Confucianism, the Literati, and Chinese Imperial Traditions

Signs and Symbols

What signs or symbols distinguish Confucian and CIT ritual specialists?

Even today, leaders of Confucian rituals are typically also government officials. When they function as ritual specialists, they don the garments once worn by representatives of the imperial household and administration. As for CIT, since there is no longer any official imperial religious worship, there are no longer CIT ritual specialists. Prior to 1911, however, CIT ritualists, from the emperor on down to the humblest assistant, simply wore the garments that signified their respective bureaucratic ranks and offices. In this case, the Literati did double duty as custodians of both civil and religious ritual.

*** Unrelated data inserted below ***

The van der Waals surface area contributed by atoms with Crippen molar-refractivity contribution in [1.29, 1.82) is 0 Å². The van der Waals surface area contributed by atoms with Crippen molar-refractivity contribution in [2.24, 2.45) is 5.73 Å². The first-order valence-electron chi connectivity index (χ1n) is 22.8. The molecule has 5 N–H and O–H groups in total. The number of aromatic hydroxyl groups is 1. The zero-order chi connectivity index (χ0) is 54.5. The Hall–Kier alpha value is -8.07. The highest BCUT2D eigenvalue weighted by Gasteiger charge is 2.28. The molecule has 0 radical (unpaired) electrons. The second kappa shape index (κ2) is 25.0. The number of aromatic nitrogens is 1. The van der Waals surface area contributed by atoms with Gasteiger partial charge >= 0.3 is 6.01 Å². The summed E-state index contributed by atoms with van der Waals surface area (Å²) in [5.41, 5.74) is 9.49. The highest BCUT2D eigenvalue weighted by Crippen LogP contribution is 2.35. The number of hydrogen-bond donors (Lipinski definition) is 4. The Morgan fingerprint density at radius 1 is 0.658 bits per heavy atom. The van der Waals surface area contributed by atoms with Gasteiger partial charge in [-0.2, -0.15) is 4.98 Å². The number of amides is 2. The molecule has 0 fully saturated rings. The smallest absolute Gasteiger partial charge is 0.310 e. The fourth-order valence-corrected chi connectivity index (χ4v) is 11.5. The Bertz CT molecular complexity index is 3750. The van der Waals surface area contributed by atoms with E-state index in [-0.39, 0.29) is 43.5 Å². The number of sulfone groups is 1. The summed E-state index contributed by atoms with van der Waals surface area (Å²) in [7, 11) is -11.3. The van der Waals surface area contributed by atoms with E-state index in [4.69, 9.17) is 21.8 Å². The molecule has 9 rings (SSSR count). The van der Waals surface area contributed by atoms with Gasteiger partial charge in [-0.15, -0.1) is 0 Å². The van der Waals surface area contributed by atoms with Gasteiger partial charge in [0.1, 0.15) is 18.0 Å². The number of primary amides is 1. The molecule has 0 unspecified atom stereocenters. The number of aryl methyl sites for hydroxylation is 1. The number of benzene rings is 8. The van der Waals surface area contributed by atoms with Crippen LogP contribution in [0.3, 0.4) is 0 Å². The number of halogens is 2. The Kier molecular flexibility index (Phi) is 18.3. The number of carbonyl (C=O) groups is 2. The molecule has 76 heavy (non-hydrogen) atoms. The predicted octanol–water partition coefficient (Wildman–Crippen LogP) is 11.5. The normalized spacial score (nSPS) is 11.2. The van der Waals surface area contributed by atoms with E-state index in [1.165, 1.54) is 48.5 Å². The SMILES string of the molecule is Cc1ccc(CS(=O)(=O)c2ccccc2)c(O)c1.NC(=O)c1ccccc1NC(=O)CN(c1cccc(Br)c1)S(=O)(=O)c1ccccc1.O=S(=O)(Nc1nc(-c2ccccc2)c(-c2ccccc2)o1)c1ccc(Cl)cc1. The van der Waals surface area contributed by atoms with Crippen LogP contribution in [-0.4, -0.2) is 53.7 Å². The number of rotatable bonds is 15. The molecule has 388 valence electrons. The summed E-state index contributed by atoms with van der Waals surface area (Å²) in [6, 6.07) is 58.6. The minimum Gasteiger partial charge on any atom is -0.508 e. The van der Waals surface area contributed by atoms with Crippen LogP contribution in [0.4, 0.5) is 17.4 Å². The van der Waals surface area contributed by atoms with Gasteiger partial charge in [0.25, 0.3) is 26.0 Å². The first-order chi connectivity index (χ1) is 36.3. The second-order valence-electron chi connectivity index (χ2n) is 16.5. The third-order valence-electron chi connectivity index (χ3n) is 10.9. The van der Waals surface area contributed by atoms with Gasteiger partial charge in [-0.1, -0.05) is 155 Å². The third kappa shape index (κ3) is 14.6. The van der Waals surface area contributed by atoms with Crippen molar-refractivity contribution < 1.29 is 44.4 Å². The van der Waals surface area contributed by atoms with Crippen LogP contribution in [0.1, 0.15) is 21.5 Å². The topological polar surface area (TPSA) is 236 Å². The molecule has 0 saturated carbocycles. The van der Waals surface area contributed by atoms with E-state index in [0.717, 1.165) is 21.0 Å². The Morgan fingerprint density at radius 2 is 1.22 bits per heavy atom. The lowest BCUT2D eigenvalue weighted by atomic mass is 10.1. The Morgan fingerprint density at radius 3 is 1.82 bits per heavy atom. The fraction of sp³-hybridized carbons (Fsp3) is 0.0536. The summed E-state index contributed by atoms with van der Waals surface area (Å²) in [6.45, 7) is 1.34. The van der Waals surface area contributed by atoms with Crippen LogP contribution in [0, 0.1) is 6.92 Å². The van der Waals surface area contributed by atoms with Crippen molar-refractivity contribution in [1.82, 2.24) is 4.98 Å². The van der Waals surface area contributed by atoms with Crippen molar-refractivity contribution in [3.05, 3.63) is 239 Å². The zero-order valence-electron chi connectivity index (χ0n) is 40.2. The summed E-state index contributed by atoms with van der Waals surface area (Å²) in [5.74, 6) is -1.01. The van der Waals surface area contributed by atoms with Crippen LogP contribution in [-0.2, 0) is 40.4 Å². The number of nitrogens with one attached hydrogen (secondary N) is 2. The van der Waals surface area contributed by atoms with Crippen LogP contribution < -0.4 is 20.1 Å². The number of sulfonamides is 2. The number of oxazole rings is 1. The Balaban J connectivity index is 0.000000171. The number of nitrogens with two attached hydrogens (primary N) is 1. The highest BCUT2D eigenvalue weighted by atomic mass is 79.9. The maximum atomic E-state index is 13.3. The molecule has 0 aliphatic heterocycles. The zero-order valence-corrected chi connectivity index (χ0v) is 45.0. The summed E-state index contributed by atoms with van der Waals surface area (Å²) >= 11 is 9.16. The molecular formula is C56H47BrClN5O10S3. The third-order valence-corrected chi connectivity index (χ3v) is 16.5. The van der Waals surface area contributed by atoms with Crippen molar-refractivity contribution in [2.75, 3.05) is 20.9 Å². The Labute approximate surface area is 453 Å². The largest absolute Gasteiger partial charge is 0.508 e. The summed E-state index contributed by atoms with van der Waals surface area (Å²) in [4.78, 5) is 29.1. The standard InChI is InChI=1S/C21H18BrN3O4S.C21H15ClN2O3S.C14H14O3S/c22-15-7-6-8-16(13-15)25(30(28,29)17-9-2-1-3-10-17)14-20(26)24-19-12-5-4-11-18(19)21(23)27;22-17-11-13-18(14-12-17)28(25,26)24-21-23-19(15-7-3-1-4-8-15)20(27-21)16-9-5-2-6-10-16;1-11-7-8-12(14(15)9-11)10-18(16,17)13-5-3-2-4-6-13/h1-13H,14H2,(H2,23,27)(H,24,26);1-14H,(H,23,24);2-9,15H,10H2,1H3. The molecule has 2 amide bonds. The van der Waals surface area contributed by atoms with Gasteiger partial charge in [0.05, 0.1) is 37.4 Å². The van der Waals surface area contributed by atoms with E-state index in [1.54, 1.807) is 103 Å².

For especially important events, officials wore various garments known generically as “dragon robes,” each decorated with emblems of the wearer’s administrative rank. Imperial robes worn by the ruler during rituals were once festooned with an array of symbolic decorative motifs known collectively as “The Twelve Ornaments (or Symbols).” Symbolizing Heaven and its wisdom were the sun, shown with a three-legged raven inside its red disc; the blue or green moon surrounding a hare grinding the elixir of immortality with mortar and pestle; and the constellations. Images of mountains symbolized Earth and strength. Standing for all living things, the dragon symbolized resilience; the pheasant, culture and literary accomplishment. In images of bronze ritual vessels celebrants saw filial devotion, in cereal grains abundant harvest, in flame illumination, and in the water plant purity. Along with the mountains, the latter four also corresponded with the five elements. Finally, the “fu,” a geometric form meaning good fortune, and the axe, referred respectively to the imperial prerogatives of judgment and punishment. When displayed together, the twelve were done in combinations of the five symbolic colors associated with the five directions. None but the emperor’s ritual vestments could depict all twelve ornaments, since they constituted a symbolic summary of the whole cosmos.


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